The “Ranking Bill” to restructure the pay of teachers was part of a welcomed broader “Civil Service Management Act”, which was actually ratified in 2007 but then never passed and implemented.  Under this Act, public employees’ salaries must be adjusted on the basis of the skill, experience, and pay scale accorded to each category of job.  Thus, teachers, who are employed by the Ministry of Education, and university professors, who are employed by the Ministry of Science, Research, and Technology, must be part of the same grade and pay structure.  Furthermore, under these provisions, teachers’ salaries must amount to at least eighty percent of those afforded to their counterparts working in a university faculty.  The provisions are essentially supposed to harmonise the pay and conditions of service afforded to a given category of job, including teachers, and eliminate an unfair disparity according to sector.

In the wake of the first few days of the teachers’ countrywide protests, which brought the Islamic Republic’s education system to a standstill, Iran’s Majlis (parliament) moved to re-ratify the disputed legislation on 15 December.  

However, the Majlis neither clarified when nor how the government enforce the new law.  Also, Article 6 of the legislation makes the implementation of pay-scale adjustments subject to available government funds.  One government official has already stated that the government does not have the budget to afford the pay increases and that this law would be implemented effective from early-autumn 2022 at the earliest, a statement rejected by the teachers.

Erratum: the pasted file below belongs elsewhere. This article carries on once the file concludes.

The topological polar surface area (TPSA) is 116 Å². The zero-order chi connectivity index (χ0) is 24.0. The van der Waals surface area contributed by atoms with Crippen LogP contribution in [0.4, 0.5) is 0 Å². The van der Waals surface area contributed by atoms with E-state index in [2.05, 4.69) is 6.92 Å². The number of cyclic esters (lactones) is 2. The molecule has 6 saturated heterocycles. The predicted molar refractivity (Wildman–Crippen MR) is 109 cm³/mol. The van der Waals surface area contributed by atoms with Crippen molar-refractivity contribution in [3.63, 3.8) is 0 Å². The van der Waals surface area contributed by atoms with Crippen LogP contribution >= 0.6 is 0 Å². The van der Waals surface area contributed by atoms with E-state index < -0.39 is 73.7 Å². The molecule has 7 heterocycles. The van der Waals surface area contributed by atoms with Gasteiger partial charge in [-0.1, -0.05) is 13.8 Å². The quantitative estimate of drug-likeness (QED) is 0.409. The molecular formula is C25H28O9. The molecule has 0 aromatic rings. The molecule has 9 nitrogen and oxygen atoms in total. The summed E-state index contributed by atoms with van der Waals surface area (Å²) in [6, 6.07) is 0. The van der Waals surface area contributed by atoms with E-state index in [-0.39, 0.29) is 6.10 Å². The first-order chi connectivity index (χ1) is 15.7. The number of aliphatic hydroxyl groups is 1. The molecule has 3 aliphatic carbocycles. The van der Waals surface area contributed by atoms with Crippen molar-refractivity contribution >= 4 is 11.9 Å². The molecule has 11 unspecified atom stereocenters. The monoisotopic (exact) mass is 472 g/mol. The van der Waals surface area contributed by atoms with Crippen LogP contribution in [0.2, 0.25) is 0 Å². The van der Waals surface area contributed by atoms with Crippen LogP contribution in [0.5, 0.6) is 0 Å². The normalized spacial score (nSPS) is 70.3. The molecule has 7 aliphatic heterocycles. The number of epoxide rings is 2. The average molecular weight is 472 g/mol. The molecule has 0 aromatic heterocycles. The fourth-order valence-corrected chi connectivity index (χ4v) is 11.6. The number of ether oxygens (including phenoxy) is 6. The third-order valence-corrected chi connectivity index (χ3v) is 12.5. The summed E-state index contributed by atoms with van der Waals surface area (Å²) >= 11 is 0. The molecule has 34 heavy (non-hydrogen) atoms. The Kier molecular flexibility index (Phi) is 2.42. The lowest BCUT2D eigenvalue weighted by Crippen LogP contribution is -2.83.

On the same day that the Majlis passed the bill, Mr. Mohammad Habibi, spokesperson for the ITTA, tweeted, “What happened in the Majlis today was not [the passing of] a bill on structuring salaries but a cursory and empty gesture!”

Mr. Habibi added, “Teachers and the unions do not support this bill.  Teachers will continue to protest until the government meets their rightful demands.”

The CCITTA also released a statement calling the bill as it stood in the Majlis “deceptive”, “unacceptable”, and “ambiguous and insufficient”, and warned that teachers would continue their struggle. 

In the same spirit, the CCITTA has called for a protest demonstration to take place on Thursday 23 December to press for their demands to be met in full as well as for the unconditional release of all detained teacher activists, and Mr. Rasoul Bodaghi in particular. 

Iranian teachers urgently seek international solidarity with their just struggle for decent living conditions.  They have called for the release of all teachers arrested for their participation in the strike and supporting the CCITTA.

CODIR calls upon all trade union and progressive organisations around the world, and particularly those in the teaching and education sector, to protest in writing against the harsh repression of legitimate industrial action by Iranian teachers meted out by the Islamic Republic of Iran authorities via the country’s embassies and diplomatic missions.  Letters of protest should also demand an immediate positive response by the authorities to the teachers’ demands as well as the unconditional release of their imprisoned colleagues.